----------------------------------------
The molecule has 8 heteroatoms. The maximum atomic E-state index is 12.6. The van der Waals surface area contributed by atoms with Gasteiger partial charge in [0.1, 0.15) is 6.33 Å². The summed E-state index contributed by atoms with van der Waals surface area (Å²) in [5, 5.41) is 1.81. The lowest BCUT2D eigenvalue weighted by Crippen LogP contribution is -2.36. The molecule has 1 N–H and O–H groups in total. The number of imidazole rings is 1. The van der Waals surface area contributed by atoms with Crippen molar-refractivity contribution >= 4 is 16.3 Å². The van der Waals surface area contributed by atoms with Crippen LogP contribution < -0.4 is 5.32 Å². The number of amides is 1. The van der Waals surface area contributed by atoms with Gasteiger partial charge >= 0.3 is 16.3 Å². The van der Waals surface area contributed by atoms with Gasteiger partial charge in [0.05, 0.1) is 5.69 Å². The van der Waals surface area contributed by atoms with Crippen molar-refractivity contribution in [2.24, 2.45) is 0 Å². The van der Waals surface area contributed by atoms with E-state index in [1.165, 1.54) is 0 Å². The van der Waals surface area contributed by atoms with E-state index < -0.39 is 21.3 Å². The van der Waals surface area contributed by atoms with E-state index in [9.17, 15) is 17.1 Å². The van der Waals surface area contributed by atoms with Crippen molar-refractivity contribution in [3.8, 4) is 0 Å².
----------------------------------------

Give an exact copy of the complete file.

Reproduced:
The molecule has 8 heteroatoms. The maximum atomic E-state index is 12.6. The van der Waals surface area contributed by atoms with Gasteiger partial charge in [0.1, 0.15) is 6.33 Å². The summed E-state index contributed by atoms with van der Waals surface area (Å²) in [5, 5.41) is 1.81. The lowest BCUT2D eigenvalue weighted by Crippen LogP contribution is -2.36. The molecule has 1 N–H and O–H groups in total. The number of imidazole rings is 1. The van der Waals surface area contributed by atoms with Crippen molar-refractivity contribution >= 4 is 16.3 Å². The van der Waals surface area contributed by atoms with Crippen LogP contribution < -0.4 is 5.32 Å². The number of amides is 1. The van der Waals surface area contributed by atoms with Gasteiger partial charge >= 0.3 is 16.3 Å². The van der Waals surface area contributed by atoms with Gasteiger partial charge in [0.05, 0.1) is 5.69 Å². The van der Waals surface area contributed by atoms with Crippen molar-refractivity contribution in [2.24, 2.45) is 0 Å². The van der Waals surface area contributed by atoms with E-state index in [1.165, 1.54) is 0 Å². The van der Waals surface area contributed by atoms with E-state index < -0.39 is 21.3 Å². The van der Waals surface area contributed by atoms with E-state index in [9.17, 15) is 17.1 Å². The van der Waals surface area contributed by atoms with Crippen molar-refractivity contribution in [3.8, 4) is 0 Å².